I’ve written about how important assessment is for eLearning (or any training, development, or learning effort for that matter), and this is one area where it pays to get back to basics. There’s more to evaluating eLearning than just reflecting on how it went in a general sense. If you want to really do a serious evaluation of an eLearning module or course, then you need a solid framework, and there is none more solid than the classic Kirkpatrick Four-Level Evaluation Model. This article will summarize the four different levels, and then there will be at least an article devoted to each level (maybe more) so you can drill down into the details of what to do.

eLearning Evaluation: Kirkpatrick’s Four-Level Model

Donald Kirkpatrick passed away on May 9, 2014 at the ripe old age of 90. He had plenty of time to perfect his life’s work, which is the evaluation model you’re about to explore. He was a past president of the Association for Talent Development (ATD, but back when it was ASTD, the American Society for Training and Development) and a Professor Emeritus at the University of Wisconsin’s Management Institute. He left a powerful legacy in the form of a model for evaluating training and/or eLearning – one with which every learning professional should be deeply familiar.

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He developed this four-level model in his dissertation, then introduced it to a wider audience in a series of four articles appearing in the Journal for the American Society for Training and Development (which is now called TD) from November 1958 through February 1959. In 1975 he collected together all the articles he’d written on the topic and published it as Evaluating Training Programs: A Collection of Articles from the Journal of the American Society for Training and Development. Then in 1998 he tweaked the model a bit more and published his seminal work, Evaluating Training Programs: The Four Levels (Berrett-Koehler Publishers), and the third edition came out in 2006. Here’s a snapshot of the four levels:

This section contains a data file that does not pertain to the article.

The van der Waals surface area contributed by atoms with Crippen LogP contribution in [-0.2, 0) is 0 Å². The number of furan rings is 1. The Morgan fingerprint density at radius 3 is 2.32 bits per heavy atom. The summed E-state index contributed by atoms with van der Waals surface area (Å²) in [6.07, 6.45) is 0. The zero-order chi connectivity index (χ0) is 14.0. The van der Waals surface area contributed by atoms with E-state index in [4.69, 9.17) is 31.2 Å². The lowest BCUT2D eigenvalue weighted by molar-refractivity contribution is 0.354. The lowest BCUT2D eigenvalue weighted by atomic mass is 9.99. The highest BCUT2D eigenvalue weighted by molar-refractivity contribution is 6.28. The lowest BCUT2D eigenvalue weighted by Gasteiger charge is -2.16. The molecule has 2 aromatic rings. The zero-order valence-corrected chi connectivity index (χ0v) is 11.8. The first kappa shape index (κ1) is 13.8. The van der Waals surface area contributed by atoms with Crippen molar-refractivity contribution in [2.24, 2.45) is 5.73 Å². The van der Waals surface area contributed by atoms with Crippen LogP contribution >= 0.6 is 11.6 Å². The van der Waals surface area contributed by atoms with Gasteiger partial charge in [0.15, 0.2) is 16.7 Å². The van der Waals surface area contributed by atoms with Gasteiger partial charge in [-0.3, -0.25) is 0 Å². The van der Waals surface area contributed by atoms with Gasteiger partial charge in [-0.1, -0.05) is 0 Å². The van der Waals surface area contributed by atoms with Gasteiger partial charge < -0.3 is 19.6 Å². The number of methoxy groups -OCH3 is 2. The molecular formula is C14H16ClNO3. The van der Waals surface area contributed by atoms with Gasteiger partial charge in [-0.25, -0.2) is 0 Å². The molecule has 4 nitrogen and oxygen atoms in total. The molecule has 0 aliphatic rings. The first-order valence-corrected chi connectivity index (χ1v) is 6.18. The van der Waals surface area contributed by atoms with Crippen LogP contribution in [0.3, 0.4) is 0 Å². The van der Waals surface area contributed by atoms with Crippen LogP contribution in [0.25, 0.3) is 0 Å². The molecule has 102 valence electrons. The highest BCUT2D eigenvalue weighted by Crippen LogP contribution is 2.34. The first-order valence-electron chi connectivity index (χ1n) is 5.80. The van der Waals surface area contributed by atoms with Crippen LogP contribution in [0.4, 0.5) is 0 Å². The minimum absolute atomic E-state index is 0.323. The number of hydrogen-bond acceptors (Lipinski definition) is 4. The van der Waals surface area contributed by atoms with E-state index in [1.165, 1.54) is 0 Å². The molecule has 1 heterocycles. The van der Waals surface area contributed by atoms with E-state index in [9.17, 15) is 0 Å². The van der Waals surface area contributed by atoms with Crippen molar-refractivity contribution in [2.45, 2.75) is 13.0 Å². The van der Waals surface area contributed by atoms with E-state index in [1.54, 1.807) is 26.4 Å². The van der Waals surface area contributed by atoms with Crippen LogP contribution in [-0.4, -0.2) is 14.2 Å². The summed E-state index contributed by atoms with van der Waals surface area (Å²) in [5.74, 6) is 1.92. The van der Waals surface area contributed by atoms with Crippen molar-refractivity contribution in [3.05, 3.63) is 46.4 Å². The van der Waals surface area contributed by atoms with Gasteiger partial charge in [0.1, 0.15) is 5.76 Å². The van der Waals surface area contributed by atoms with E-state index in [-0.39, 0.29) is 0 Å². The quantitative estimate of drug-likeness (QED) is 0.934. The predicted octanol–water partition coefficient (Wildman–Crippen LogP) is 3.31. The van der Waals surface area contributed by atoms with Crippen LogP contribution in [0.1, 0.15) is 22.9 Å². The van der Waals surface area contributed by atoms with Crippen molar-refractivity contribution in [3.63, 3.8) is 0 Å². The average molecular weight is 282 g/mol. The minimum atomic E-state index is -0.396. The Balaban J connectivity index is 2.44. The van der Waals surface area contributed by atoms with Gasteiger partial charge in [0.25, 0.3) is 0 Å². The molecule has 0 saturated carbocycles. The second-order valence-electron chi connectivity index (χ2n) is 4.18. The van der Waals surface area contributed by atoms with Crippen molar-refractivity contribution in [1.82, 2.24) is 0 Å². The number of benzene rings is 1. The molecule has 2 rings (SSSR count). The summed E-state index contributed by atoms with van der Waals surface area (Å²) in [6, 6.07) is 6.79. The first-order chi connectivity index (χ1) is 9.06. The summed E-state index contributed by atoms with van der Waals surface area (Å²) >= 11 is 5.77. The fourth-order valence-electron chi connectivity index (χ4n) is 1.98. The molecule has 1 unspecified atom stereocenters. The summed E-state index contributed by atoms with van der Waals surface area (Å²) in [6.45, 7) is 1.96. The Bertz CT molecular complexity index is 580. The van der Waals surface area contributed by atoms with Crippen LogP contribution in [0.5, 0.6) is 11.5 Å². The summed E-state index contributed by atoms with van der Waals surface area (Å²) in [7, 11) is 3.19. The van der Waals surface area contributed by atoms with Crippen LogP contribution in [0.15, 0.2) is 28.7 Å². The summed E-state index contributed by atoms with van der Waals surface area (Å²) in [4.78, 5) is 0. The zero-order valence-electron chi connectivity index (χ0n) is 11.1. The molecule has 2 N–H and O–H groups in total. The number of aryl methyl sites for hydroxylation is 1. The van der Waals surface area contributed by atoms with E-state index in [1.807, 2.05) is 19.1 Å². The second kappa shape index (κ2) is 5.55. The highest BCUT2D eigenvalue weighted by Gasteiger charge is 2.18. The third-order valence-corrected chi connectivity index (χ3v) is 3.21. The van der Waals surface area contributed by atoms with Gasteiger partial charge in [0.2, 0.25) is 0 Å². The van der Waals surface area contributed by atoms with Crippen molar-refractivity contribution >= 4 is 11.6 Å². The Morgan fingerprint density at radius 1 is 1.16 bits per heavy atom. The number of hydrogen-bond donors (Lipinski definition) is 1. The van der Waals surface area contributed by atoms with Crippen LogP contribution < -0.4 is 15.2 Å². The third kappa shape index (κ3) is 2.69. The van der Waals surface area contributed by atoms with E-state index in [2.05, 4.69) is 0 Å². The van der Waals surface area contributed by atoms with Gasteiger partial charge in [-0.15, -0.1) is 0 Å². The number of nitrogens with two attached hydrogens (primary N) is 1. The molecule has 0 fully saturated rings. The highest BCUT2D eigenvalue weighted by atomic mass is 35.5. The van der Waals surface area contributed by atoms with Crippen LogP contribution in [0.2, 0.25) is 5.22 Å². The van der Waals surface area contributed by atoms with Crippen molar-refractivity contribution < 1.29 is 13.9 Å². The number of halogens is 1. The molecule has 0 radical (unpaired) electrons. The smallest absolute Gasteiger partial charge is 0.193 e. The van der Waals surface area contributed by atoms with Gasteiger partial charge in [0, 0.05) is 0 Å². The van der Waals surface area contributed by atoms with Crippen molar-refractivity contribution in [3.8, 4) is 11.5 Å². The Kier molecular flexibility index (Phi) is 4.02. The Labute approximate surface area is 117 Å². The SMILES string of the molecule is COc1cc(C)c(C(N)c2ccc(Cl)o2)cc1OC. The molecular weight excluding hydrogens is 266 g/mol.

Level 1: Reaction

This is where you find out how the participants felt about the eLearning course or module they just experienced. This is a key moment to capture some of the most important feedback you can get from the people you most need to hear it from – your audience. What worked really well? What bombed? What could have made it better? Those are just a few questions. In the article devoted to drilling down into reaction, I’ll share plenty of ideas for how to get the most from a Level 1 eLearning evaluation.

Level 2: Learning

Level two is where you find out if your students actually learned anything. Has their knowledge of the topic increased because of the eLearning course or module? The basis for this evaluation should be whatever specific learning objectives you had in mind for the module or course (you did have specific learning objectives in mind, right?). There are lots of ways to measure learning, and I’ll give you some great ideas for that in an article devoted to Level 2 eLearning evaluation.

Level 3: Behavior

Nearly all worthwhile eLearning in the workplace has the ultimate goal of changing people’s behaviors in some way. This is about how the knowledge they’ve received is being applied (or not) in the their daily work lives. This where some logic to the levels makes sense in terms of sequencing. If you measure behavior and don’t find a change, that doesn’t mean your students didn’t learn anything or that the eLearning was a complete failure. For one thing, you’d want to make sure that the behaviors you want to see are even possible – sometimes conditions simply aren’t favorable, such as a reluctant supervisor.

Level 4: Results

At this fourth and final level is where you try to figure out the real impact of the eLearning in terms of results that matter to the business or organization. This is where you’d want to make sure that your eLearning goals are aligned with organizational goals.

This was just a quick introduction to a classic evaluation model that, although originally designed for traditional instructor-led trainings many decades ago, is the right framework to use when evaluating eLearning nearly 60 years later. There will be four more articles in this mini-series, one for each of Kirkpatrick’s four levels – may he rest in peace.